From Civil War to the Fantastic Four! King T’Challa and Queen Ororo are about to embark on a diplomatic tour around the globe – and beyond!
T’Challa and Storm face Civil War, the Fantastic Four, and everything in between in Black Panther: The Complete Collection by Reginald Hudlin Vol. 2. Is it good?
While the first volume of this collection ran on all cylinders between the opening arc and the finale with the marriage between Storm and the Black Panther, Volume 2 lacks a bit of that same punch. Part of it is the lack of a major villain or storyline that carries through the entire volume. There is some semblance of an arc, with the series seeing T’Challa and Storm face Doctor Doom, only to later take the place of Reed and Sue on the Fantastic Four. For those who have read Reginald Hudlin’s Black Panther before, you know what seeds are being planted, and certainly Hudlin wasn’t writing the issues with the idea that the comics would be collected in this specific fashion. But there aren’t any big payoffs here, and because of that, Black Panther: The Complete Collection by Reginald Hudlin Vol. 2 reads much less cohesively than its predecessor.
Adding to some of this unevenness is that some of the dialogue here just isn’t up to snuff. There’s an exchange between Doom and T’Challa where they both compare the age at which they devloped their suits. It’s not necessarily out of character for these characters to have a pissing contest in the middle of the bout (especially for Doom), but the dialogue is clunky and doesn’t land.
Going hand in hand with the dialogue is the way the marriage between Storm and T’Challa is handled. At the beginning of the arc, T’Challa is almost rude in places to Storm, something that makes sense considering how guarded the character has been through most of his publication history. However, there’s never any comeuppance for that rudeness – no growth, it’s just simply ignored or handwaved away, and that doesn’t play well.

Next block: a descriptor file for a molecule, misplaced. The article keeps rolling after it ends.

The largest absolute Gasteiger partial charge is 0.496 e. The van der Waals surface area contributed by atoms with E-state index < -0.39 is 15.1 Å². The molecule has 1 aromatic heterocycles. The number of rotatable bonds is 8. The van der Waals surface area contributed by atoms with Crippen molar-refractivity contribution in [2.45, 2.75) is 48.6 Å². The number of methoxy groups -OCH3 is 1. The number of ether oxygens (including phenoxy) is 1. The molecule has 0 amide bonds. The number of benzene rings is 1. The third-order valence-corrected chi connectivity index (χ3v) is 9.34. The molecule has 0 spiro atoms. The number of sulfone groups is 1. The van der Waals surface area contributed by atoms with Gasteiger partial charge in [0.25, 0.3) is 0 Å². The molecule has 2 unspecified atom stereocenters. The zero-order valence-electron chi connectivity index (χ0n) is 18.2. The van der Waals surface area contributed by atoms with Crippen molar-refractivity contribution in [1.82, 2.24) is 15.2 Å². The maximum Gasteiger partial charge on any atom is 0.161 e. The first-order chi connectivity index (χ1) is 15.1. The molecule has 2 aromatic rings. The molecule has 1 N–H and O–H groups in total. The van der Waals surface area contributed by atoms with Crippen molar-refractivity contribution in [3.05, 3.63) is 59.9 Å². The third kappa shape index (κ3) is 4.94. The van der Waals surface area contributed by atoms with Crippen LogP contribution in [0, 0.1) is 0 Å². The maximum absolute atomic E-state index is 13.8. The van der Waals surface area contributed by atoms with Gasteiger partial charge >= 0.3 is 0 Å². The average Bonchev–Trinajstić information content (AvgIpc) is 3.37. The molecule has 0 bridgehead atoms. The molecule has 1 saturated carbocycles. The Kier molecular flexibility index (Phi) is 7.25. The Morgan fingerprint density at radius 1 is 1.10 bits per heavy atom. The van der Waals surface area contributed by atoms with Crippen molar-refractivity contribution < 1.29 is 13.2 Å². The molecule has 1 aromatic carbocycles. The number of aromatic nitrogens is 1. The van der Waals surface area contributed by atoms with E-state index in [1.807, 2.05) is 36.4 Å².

This isn’t to say that everything is poorly handled, just simply that the missteps in this volume feel particularly noticeable on the heels of the previous volume. In the Civil War crossover, Storm gets some standout moments, including one where she faces off with Thor’s clone, Ragnarok. In particular, the annual at the end of the volume is a pleasant look into a possible future of Wakanda that plays on the fallout of the Civil War event in some exciting ways.
The artwork in the volume is solid throughout, though it perhaps lacks some of the star power John Romita Jr. provided to the previous volume. The back half of the volume definitely benefits from the consistency provided by Francis Portela’s pencils, and Cafu’s artwork in issue 34 does a fantastic job at maintaining the power and reverence of the historical figures that appear.
The action sequences throughout the book are stellar fun, taking advantage of the powersets of both Black Panther and Storm, as well as having fun continuity nods (such as the fight between Karnak and Black Panther). The colors by veterans like Dean White, Matt Milla, and Val Staples give the book a bright quality.
Is It Good?
A bit uneven throughout, Black Panther: The Complete Collection by Reginald Hudlin Vol. 2, is still a hefty chunk of stories for its titular character, and with gorgeous artwork and an adventurous spirit, it’s an entertaining read. Unfortunately, it doesn’t quite flow as well as the preceding volume and many readers may look at this more as a placeholder volume with a few high points.